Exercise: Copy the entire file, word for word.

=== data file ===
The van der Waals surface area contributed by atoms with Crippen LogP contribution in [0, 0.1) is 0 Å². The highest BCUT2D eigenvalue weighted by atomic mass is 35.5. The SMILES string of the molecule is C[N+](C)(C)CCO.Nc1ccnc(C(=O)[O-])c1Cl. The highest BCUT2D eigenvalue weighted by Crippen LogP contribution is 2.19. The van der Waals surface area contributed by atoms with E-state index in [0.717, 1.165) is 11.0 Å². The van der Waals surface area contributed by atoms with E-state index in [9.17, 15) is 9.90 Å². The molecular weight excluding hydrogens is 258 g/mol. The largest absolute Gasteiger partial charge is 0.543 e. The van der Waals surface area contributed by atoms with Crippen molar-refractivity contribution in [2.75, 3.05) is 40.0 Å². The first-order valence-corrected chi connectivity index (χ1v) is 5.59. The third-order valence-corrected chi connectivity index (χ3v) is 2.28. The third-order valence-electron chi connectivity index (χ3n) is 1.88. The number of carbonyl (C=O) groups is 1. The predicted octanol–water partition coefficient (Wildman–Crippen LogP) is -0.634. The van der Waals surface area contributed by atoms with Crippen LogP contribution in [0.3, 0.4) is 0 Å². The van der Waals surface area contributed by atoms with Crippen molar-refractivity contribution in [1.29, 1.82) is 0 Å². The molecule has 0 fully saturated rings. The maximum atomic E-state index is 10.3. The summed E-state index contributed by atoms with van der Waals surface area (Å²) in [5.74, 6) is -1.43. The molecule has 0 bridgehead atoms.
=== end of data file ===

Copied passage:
The van der Waals surface area contributed by atoms with Crippen LogP contribution in [0, 0.1) is 0 Å². The highest BCUT2D eigenvalue weighted by atomic mass is 35.5. The SMILES string of the molecule is C[N+](C)(C)CCO.Nc1ccnc(C(=O)[O-])c1Cl. The highest BCUT2D eigenvalue weighted by Crippen LogP contribution is 2.19. The van der Waals surface area contributed by atoms with E-state index in [0.717, 1.165) is 11.0 Å². The van der Waals surface area contributed by atoms with E-state index in [9.17, 15) is 9.90 Å². The molecular weight excluding hydrogens is 258 g/mol. The largest absolute Gasteiger partial charge is 0.543 e. The van der Waals surface area contributed by atoms with Crippen molar-refractivity contribution in [2.75, 3.05) is 40.0 Å². The first-order valence-corrected chi connectivity index (χ1v) is 5.59. The third-order valence-corrected chi connectivity index (χ3v) is 2.28. The third-order valence-electron chi connectivity index (χ3n) is 1.88. The number of carbonyl (C=O) groups is 1. The predicted octanol–water partition coefficient (Wildman–Crippen LogP) is -0.634. The van der Waals surface area contributed by atoms with Crippen LogP contribution in [0.3, 0.4) is 0 Å². The van der Waals surface area contributed by atoms with Crippen molar-refractivity contribution in [1.29, 1.82) is 0 Å². The molecule has 0 fully saturated rings. The maximum atomic E-state index is 10.3. The summed E-state index contributed by atoms with van der Waals surface area (Å²) in [5.74, 6) is -1.43. The molecule has 0 bridgehead atoms.